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NERD Game Scores for June 14, 2017

Devised originally in response to a challenge issued by sabermetric forefather Rob Neyer, and expanded at the request of nobody, NERD scores represent an attempt to summarize in one number (and on a scale of 0-10) the likely aesthetic appeal or watchability, for the learned fan, of a player or team or game.

How are they calculated? Haphazardly, is how. An explanation of the components and formulae which produce these NERD scores is available here. All objections to the numbers here are probably justified, on account of how this entire endeavor is absurd.

***

Most Highly Rated Game
Los Angeles NL at Cleveland | 19:10 ET
McCarthy (57.2 IP, 86 xFIP-) vs. Kluber (49.1 IP, 77 xFIP-)
Despite currently trailing the Minnesota Twins by two games in the AL Central, Cleveland nevertheless retains about an 85% probability of winning that division. Despite occupying first place with basically two other clubs, the Los Angeles Dodgers possess roughly an 85% probability of winning the NL West. Talented clubs, is what one finds here. This alone seems like sufficient grounds for one, looking to hold terror at arm’s length for a moment, to tune in.

Readers’ Preferred Broadcast: Cleveland Radio.

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What, Exactly, Is a Jam?

A short while ago, on the Effectively Wild podcast, Ben and I took a few minutes to respond to a listener email about jams. That triggered a conversation about what a jam actually is. In a sense, I think we could all agree we know a jam when we see one, but I long for greater precision. Where’s the line between a jam and a non-jam? I didn’t have the answer. Ben didn’t have the answer. This is where you come in.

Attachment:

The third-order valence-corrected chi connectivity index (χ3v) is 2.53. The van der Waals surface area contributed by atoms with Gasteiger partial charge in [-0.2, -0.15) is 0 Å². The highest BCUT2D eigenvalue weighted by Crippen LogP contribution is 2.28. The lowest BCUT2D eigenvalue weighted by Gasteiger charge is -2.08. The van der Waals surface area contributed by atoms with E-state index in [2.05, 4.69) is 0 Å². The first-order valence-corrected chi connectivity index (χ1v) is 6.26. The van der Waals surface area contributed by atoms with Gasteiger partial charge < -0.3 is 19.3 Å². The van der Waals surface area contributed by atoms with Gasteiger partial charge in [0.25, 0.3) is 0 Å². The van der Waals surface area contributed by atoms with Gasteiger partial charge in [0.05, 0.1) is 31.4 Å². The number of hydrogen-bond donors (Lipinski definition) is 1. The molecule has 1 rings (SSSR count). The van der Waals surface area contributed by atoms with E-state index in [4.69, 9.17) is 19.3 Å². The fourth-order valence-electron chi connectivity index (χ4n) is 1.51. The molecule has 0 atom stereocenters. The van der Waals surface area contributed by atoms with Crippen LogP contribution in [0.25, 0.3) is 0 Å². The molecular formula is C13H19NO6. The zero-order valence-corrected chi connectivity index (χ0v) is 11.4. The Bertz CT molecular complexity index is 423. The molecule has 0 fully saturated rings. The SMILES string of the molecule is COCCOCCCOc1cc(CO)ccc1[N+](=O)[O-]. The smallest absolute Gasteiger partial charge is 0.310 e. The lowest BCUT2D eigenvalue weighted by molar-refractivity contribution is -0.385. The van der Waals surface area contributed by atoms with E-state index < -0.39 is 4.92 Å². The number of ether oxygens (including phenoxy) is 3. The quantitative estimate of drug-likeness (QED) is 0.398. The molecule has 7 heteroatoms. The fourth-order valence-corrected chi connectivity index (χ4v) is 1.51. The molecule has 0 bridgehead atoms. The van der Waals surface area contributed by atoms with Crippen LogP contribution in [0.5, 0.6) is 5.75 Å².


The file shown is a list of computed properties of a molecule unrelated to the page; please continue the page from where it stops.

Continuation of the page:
The Wikipedia glossary of baseball defines a “jam” as a situation “when runners are in scoring position with less than two outs and good hitters coming up.” The New Dickson Baseball Dictionary defines a “jam” as “a difficult situation during a game.” It continues: “Usually it is said that a pitcher is in a “jam” when the opposing team is in a position to score, such as when the bases are loaded with no outs.”

Here’s a reference to Zach Davies being in a jam with the bases loaded in the bottom of the first. Here’s Jameson Taillon in a so-called jam with two on in the bottom of the fifth. Here’s Brett Cecil in a bases-loaded jam in the bottom of the eighth. Here’s a random reference I found to a Brandon McCarthy jam in the third, when he kicked a frame off with a double and a walk.

Some situations are very obvious jams. Some situations are very obvious non-jams. I’m interested in the in-between, and this screams for a FanGraphs community polling project. As such, below, you will find 12 very simple polls. Each poll describes a different game situation. Assume, under all circumstances, that we’re dealing with average, regular players. Each poll then asks a yes-or-no question: Is the situation described a jam? Don’t worry about right or wrong answers. Just go with your gut. Your collective guts will lead us to some kind of truth.

I’ll analyze the results later on, if it indeed seems like they’re worthy of analysis, which I assume they will be. Thank you in advance, and, happy polling. It’s time to define the undefined.

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The Draft Could Use a New Date

Prior to covering professional baseball, I covered household expenses and built a meager savings by reporting on Clemson athletics for the Charleston (S.C.) Post and Courier. Clemson has typically been a fixture in the NCAA Tournament and in early June of 2010 I covered a bizarre scene at the regional in Auburn, Alabama.